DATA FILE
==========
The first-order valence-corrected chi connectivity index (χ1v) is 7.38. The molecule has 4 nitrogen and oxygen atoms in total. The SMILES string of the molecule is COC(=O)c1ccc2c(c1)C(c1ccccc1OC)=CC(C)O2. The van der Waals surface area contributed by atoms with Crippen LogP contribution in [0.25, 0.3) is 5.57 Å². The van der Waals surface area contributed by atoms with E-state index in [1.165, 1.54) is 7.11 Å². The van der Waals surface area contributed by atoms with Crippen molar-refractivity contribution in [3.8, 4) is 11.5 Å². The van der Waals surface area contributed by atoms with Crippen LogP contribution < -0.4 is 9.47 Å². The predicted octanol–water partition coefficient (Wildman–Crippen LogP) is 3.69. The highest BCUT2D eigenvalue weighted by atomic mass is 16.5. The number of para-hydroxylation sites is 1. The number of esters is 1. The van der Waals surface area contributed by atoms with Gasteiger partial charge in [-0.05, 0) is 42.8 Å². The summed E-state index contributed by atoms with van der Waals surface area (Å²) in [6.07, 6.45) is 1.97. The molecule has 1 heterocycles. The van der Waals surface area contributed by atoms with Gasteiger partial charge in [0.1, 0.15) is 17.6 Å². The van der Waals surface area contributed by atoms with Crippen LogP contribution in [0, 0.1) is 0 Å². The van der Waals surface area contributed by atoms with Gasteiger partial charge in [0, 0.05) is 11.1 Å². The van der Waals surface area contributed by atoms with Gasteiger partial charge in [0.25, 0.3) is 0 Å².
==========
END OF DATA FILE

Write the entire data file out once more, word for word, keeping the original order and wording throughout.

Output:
The first-order valence-corrected chi connectivity index (χ1v) is 7.38. The molecule has 4 nitrogen and oxygen atoms in total. The SMILES string of the molecule is COC(=O)c1ccc2c(c1)C(c1ccccc1OC)=CC(C)O2. The van der Waals surface area contributed by atoms with Crippen LogP contribution in [0.25, 0.3) is 5.57 Å². The van der Waals surface area contributed by atoms with E-state index in [1.165, 1.54) is 7.11 Å². The van der Waals surface area contributed by atoms with Crippen molar-refractivity contribution in [3.8, 4) is 11.5 Å². The van der Waals surface area contributed by atoms with Crippen LogP contribution < -0.4 is 9.47 Å². The predicted octanol–water partition coefficient (Wildman–Crippen LogP) is 3.69. The highest BCUT2D eigenvalue weighted by atomic mass is 16.5. The number of para-hydroxylation sites is 1. The number of esters is 1. The van der Waals surface area contributed by atoms with Gasteiger partial charge in [-0.05, 0) is 42.8 Å². The summed E-state index contributed by atoms with van der Waals surface area (Å²) in [6.07, 6.45) is 1.97. The molecule has 1 heterocycles. The van der Waals surface area contributed by atoms with Gasteiger partial charge in [0.1, 0.15) is 17.6 Å². The van der Waals surface area contributed by atoms with Crippen LogP contribution in [0, 0.1) is 0 Å². The van der Waals surface area contributed by atoms with Gasteiger partial charge in [0, 0.05) is 11.1 Å². The van der Waals surface area contributed by atoms with Gasteiger partial charge in [0.25, 0.3) is 0 Å².